The seroprevalence of Lyme borreliosis in our series is 7.9% for all tested patients with uveitis, which is close to the seroprevalence in France’s general population (6% to 8.5%).4 A diagnosis of Lyme disease was made in 20.6% of these positive patients (1.6% of the screened cohort). The ophthalmological presentation was varied and non-specific. In all cases, there were guiding elements: possible exposition, extraocular signs and resistance to steroids (local +/− systemic).

Routine serological screening for B. burgdorferi in patients with uveitis, in the lack of clinical orientation, should be prohibited for multiple reasons.

First, a positive serology does not mean the patient has an active infection.3 13 14 IgM and IgG may persist for years without reactivation of borreliosis.9 Accordingly, seropositivity can be coincidental, corresponding to the spread in general population. Second, uveitis is a rare manifestation of Lyme disease and, conversely, Lyme is a rare cause of uveitis.2 3 10 15 The two-tiered testing has a very high sensitivity (97%–100% after the acute phase, negative predictive value close to 100%) and a very high specificity (above 99%).16 There are rare causes of false negative: (1) very early screening in the first 2 weeks after the tick bite when the IgM have not appeared yet; (2) early antibiotic treatment and (3) immune complex formations which make immunoglobulins undetectable.14 The false positive are mainly due to cross-reactivity with bacterium endowed with similar antigens (Treponema, rickettsia and leptospira).17 Although the two-tiered method is a very reliable test, the low prevalence of Lyme disease in patients with uveitis makes serological screening not sufficient to confirm Borreliosis.13 14 16 As described by Tugwell et al 18 when the pretest probability of Lyme disease is low (under 0.2, which is the case for patients with non-specific symptoms even in endemic areas), testing will result in more false positive than true positive. If pretest probability is high (over 0.8, which is the case of patients presenting erythema migrans after a tick bite), serology is not necessary for diagnosis.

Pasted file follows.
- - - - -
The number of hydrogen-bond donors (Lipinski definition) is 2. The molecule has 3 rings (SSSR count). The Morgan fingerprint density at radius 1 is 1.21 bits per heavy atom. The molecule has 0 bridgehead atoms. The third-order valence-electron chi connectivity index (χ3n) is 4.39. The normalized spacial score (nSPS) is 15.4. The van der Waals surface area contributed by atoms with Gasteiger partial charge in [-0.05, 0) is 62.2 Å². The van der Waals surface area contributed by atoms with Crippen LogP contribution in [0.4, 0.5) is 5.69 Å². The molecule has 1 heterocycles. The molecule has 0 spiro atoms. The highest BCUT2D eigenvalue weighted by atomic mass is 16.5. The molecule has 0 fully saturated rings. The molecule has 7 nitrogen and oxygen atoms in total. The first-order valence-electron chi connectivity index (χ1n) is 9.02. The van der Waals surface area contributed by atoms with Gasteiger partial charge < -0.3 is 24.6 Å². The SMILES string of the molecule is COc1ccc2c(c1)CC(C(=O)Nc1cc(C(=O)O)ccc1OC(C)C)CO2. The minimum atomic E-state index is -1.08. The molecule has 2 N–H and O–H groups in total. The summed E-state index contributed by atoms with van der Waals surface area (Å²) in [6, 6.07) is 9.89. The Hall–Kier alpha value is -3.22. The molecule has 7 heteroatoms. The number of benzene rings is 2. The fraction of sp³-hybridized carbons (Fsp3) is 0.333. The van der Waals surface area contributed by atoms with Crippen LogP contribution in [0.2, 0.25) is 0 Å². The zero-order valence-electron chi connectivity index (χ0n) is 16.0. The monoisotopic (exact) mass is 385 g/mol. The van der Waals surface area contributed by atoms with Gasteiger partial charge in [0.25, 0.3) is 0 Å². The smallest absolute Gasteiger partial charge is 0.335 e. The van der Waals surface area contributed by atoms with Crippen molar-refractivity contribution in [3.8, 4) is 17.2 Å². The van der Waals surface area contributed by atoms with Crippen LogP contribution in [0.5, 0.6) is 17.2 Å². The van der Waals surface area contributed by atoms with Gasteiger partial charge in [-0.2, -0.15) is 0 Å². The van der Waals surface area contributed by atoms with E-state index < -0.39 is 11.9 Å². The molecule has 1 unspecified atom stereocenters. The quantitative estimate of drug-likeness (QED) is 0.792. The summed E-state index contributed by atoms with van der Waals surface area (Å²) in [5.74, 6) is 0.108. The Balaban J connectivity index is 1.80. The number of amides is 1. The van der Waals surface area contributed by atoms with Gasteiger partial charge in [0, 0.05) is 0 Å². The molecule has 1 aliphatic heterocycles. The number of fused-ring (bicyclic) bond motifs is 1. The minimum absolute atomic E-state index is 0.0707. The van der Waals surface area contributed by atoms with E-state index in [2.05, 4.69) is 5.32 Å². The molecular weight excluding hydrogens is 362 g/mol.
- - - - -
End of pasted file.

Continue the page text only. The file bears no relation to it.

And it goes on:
Based on these limitations, Lyme serology should be carefully prescribed. We suggest in addition to the CDC criteria6 for diagnosis of Lyme uveitis, described above, that we consider the exclusion of other uveitis entities and the response to antibiotics. These criteria are similar to those proposed for the diagnosis of neuro Lyme (in addition to laboratory tests) in a study conducted on 123 patients with neurological symptoms and positive cerebrospinal fluid anti-Borrelia antibodies.19 They can also be compared with the diagnosis of possible intraocular tuberculosis, which may occur in geographic areas where tuberculosis is low in incidence and identification of Mycobacterium tuberculosis either in ocular fluids or pulmonary specimens is exceptional.20

In a recent retrospective Dutch study conducted on 1126 patients with uveitis, Kazi et al recently confirmed the systematic screening of patients with uveitis had no value.12 In their tertiary centre, seroprevalence was 3.7%, which is slightly lower than the prevalence in their general population. Of the 14 Borrelia-seropositive patients with unclassified uveitis, five patients were treated with antibiotics, without mention of their evolution. Intraocular antibody production and DNA was absent in the seven patients tested. In the present study, cerebrospinal and eye fluids culture and PCR as well as intrathecal immunoglobulin synthesis were also negative, which is not surprising, considering reports found in literature. PCR method is more sensitive for skin biopsies (64%) and synovial fluid (83%)16 than cerebrospinal (25%–38%)21 and ocular fluids (anecdotal case reports).22 Cerebrospinal serology has a good specificity (97%) but a lower sensitivity (75%) for detection of Borrelia antibodies in neuro-Lyme patients,19 while culture are almost always negative.16